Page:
Why isn’t this over already?
It’s been more than a week since the Daily Mail first published charges of spousal abuse against White House staff secretary Rob Porter.
We’re in the #MeToo era, which insists that we pay attention to such reports. We’ve even got a photograph of the black eye Porter gave one of his ex-wives. Porter himself is gone.
But the White House can’t get rid of this scandal. In fact, despite Porter’s resignation, it’s getting worse: House Oversight Committee Chairman Trey Gowdy (R-S.C.) just opened a congressional investigation into interim security clearances — like the one Porter had. House Speaker Paul Ryan (R-Wis.) has also weighed in, implicitly rebuking President Donald Trump’s silence: “I mean, come on, clearly we should all be condemning domestic violence.”
How did the White House get here?
Two big reasons: First, the Porter scandal has focused a spotlight on White House incompetence. Second, Trump sees an opportunity in this mess to appeal to his base while keeping the focus off his own allegations.
The White House can’t get rid of this scandal. In fact, despite Porter’s resignation, it’s getting worse.
What’s baffling is that the White House had ample history to learn from. One notable example dates back 30 years to the Reagan White House, which faced a spousal abuse scandal much like Porter’s — involving high-profile official at the Securities and Exchange Commission John Fedders — and yet managed to emerge relatively unscathed.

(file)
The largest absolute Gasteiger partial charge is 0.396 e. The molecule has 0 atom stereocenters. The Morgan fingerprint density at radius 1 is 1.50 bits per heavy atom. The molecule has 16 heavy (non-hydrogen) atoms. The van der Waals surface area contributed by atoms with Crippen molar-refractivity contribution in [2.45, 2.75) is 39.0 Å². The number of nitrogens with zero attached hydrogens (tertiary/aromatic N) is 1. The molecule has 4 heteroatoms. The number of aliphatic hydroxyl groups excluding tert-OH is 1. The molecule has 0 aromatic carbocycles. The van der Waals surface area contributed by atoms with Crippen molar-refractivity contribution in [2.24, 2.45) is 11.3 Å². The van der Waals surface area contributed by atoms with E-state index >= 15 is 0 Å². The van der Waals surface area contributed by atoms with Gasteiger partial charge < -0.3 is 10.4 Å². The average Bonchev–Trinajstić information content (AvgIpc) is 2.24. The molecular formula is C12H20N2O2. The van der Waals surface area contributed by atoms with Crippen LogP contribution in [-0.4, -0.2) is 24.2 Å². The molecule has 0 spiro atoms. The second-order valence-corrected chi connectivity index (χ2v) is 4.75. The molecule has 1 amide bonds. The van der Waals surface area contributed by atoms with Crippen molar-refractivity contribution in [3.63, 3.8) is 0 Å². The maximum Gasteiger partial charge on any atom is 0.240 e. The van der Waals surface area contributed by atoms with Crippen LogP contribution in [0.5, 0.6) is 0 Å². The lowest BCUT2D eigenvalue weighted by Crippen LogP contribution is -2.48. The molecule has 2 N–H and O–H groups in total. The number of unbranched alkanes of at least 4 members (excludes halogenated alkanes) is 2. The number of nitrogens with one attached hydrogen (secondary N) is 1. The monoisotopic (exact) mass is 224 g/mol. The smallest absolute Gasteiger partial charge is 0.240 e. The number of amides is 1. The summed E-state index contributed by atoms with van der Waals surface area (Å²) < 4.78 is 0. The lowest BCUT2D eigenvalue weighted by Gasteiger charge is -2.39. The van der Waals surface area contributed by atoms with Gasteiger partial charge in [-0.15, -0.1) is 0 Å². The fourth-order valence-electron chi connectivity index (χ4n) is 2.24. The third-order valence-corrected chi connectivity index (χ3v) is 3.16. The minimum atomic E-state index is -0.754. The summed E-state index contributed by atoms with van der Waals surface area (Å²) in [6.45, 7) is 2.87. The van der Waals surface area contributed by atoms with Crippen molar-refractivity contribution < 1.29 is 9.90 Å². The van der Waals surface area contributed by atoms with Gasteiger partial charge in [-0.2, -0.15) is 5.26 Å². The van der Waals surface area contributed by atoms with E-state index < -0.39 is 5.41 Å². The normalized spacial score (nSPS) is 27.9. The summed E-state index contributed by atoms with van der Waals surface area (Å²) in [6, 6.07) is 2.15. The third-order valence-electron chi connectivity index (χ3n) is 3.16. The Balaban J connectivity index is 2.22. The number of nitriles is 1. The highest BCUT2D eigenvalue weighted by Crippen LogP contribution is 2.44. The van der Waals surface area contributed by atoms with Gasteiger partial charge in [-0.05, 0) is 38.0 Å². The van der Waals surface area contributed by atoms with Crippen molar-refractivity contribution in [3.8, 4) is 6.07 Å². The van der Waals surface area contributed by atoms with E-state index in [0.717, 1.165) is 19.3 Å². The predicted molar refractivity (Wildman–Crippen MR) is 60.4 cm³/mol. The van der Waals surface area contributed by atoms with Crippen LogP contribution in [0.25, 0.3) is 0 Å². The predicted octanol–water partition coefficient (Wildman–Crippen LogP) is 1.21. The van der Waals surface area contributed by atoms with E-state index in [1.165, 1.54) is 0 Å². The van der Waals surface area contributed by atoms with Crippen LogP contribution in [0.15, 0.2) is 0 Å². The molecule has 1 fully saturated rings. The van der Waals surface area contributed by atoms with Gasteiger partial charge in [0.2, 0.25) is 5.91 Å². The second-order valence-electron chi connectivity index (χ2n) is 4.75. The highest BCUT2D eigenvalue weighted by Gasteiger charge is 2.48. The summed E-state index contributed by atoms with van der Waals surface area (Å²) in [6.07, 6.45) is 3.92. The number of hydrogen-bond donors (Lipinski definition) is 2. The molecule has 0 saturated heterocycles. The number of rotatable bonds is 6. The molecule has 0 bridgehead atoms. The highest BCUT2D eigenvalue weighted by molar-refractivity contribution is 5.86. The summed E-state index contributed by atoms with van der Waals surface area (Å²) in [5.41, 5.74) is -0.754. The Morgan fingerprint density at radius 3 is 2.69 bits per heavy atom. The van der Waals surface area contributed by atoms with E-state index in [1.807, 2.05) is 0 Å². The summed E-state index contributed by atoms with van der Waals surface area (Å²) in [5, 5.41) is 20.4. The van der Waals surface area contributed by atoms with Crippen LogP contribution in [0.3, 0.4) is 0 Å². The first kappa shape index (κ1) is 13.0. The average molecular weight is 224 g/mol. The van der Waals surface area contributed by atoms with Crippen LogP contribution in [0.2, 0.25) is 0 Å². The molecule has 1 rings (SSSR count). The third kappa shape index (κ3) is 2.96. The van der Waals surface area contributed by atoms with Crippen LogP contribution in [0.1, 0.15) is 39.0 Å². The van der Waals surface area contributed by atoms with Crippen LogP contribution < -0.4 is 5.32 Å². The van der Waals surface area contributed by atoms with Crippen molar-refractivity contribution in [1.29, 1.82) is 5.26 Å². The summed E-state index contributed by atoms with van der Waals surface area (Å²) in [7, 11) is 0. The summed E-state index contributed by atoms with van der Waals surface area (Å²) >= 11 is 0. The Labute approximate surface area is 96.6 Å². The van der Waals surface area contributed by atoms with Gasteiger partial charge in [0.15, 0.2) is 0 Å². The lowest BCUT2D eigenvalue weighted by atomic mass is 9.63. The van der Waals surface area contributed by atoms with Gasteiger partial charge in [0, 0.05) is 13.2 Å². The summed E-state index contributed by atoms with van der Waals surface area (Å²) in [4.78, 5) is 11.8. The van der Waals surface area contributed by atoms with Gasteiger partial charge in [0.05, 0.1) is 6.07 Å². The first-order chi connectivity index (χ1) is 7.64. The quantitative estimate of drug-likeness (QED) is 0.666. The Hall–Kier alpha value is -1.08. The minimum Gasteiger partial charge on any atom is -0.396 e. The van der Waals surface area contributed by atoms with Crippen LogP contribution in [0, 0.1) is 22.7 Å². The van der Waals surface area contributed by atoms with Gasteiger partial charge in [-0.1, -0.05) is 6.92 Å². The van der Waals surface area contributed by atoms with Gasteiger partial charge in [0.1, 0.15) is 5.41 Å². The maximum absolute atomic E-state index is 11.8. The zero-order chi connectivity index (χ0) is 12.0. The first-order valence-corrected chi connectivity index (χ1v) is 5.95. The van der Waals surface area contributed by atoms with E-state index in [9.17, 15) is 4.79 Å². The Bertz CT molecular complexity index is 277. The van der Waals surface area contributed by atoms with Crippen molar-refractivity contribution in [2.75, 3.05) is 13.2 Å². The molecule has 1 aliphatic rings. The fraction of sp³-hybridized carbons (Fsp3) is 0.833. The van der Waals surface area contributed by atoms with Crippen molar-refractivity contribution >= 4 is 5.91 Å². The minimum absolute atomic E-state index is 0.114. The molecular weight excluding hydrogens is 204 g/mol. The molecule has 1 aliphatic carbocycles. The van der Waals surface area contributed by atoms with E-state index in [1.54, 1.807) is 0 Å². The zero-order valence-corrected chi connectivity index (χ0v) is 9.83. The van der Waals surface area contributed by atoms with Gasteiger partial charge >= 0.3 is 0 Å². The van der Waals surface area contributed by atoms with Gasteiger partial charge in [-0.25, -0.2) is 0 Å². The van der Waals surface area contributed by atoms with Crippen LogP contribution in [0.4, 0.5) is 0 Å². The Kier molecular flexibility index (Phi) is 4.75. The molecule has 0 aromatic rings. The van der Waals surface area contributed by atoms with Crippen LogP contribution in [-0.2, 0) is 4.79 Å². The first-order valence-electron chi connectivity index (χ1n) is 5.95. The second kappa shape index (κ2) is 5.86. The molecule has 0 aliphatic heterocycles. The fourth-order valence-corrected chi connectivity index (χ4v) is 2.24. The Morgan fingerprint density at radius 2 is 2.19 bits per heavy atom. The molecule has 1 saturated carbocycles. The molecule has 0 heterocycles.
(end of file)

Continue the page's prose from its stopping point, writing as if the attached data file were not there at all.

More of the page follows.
Charlotte Fedders said that her husband had abused her for more than 15 years. It began early in their marriage, with his breaking her eardrum, and ended, finally, after he threatened their children. After President Ronald Reagan said in his 1984 State of the Union Address that his administration would go after “horrible crimes like sexual abuse and family violence,” Charlotte wrote him a letter about her husband’s abuse. Her sister got the letter to White House Counsel Fred Fielding. The sister said Fielding told her that Reagan “would never knowingly keep a spouse abuser in a top administration job.”
Fielding may have spoken to Fedders, but there was no further official action until The Wall Street Journal broke the story on Feb. 25, 1985.